VI. Buffers and Polyprotic Acids
VI-1. Buffers VI-2. Polyprotic Acids VI-3. Problem List VI-4. Buffer Problems VI-5. Polyprotic Acid Problems

### Introduction

A buffer is a solution that can maintain a nearly constant pH when diluted, or when strong acids or bases are added. A buffer solution consists of a mixture of a weak acid and its conjugate base (or a weak base and its conjugate acid).

Example: Consider a solution containing both acetic acid, CH3COOH, and acetate ions, CH3COO-.

Any strong base that is added to the solution is neutralized by acetic acid:
CH3COOH (aq) + OH-(aq) CH3COO-(aq) + H2O (aq)

Any strong acid that is added to the solution is neutralized by acetate:
CH3COO-(aq) + H+(aq) CH3COOH (aq)

The amount of strong acid or base that a buffer can neutralize is called the buffer capacity. After the strong base or acid is neutralized, equilibrium will be reestablished.

Since the concentrations of the conjugate acid-base pair in a buffer are usually high, there is very little change in the acid-base pair concentrations as the system establishes equilibrium. Therefore, the [H+] concentration can be calculated from the equilibrium expression using the pre-equilibrium concentrations of the conjugate acid-base pair. For our problem-solving method, step 4 can be omitted.

In the example above how could we produce the solution containing CH3COOH and CH3COO-? In general a buffer can be prepared by:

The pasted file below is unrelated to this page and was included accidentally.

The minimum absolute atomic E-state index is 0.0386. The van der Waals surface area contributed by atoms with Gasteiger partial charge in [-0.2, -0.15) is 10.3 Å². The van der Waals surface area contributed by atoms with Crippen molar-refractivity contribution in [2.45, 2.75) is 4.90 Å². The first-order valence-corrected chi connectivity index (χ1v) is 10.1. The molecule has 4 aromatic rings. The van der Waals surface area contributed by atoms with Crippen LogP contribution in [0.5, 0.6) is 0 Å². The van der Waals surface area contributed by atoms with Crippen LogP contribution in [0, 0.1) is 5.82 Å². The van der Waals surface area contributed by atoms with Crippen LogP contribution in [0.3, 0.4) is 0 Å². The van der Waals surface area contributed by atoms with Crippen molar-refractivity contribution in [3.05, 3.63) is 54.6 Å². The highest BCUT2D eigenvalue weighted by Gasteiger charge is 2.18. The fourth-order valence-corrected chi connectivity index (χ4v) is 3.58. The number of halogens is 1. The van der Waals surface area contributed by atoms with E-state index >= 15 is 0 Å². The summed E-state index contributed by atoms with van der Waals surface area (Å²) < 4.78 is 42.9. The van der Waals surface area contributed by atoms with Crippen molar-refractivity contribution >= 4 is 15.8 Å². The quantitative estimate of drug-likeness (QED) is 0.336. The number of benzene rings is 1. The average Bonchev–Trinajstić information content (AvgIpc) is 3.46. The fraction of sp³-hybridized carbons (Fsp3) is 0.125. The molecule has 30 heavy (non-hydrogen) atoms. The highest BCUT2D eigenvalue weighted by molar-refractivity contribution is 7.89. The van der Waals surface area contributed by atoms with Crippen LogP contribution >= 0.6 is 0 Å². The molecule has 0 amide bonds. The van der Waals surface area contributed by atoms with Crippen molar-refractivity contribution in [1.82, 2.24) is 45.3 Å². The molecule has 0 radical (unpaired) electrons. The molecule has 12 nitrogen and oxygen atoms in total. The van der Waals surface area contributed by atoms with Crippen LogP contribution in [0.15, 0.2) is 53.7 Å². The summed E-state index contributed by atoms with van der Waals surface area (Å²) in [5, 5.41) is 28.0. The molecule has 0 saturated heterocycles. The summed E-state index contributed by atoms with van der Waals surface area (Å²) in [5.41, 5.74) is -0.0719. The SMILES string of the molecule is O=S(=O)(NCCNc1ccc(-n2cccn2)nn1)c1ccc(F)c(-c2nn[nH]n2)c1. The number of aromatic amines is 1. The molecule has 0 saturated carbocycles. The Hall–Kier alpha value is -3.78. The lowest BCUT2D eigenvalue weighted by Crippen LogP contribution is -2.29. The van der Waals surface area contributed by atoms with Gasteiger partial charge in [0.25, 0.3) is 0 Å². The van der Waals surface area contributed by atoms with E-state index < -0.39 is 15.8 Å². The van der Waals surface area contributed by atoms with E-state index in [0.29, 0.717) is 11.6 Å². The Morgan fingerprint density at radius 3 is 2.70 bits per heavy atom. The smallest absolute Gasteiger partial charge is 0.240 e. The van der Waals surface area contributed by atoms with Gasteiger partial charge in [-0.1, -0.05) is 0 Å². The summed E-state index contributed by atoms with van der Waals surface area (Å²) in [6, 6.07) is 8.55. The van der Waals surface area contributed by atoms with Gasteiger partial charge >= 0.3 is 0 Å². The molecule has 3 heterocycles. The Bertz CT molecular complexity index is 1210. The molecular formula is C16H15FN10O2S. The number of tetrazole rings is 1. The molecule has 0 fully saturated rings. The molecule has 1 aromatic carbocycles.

1. Mixing a weak acid and a salt of its conjugate base in solution.
2. Mixing a weak acid and enough strong base to neutralize a portion of the weak acid.
3. Mixing a weak base and enough strong acid to neutralize a portion of the weak base.

### Sample Problem

What is the pH of a buffer solution containing 0.100 moles of both CH3COOH and CH3COO- in 0.100 L of water?

1. The only species present in solution that take part in the equilibrium are acetic acid and acetate ion. The pre-equilibrium concentrations of acetic acid and acetate ion are given as 1.00 M (0.100 moles/0.100 L). In buffers, the concentrations of the weak acid and conjugate base are high, so the [H+] of water (1.0x10-7 M) can always be neglected.

2. The balanced equilibrium reaction is: CH3COOH(aq) H+(aq) + CH3COO-(aq)

and the equilibrium constant expression is:

```     [H+][CH3COO-]
Ka = -------------
[CH3COOH]
```

3. It is seldom necessary to calculate Q in buffer problems. See explanation in step 4.

4. As stated in the introduction above, this step is not necessary in buffer problems. The concentrations of CH3COOH and CH3COO- do not change appreciably as equilibrium is established.

5. We can now calculate the equilibrium concentrations using the equilibrium constant expression:

```     [H+][CH3COO-]
Ka = -------------
[CH3COOH]

(x)(1.00 M)
Ka = -----------
(1.00 M)
```
x = Ka

x = 1.8x10-5

This problem asked for the pH of the solution.

[H+] = x = 1.8x10-5 M

pH = -log[H+] = -log(1.8x10-5)

 pH = 4.74

Notice that when the concentrations of the weak acid and conjugate base are equal, the pH of the buffer solution equals pKa.

Return to the top of this page.

CHP Home Equilibrium Practice Problems

Copyright © 1997-2000 by Brian M. Tissue, all rights reserved.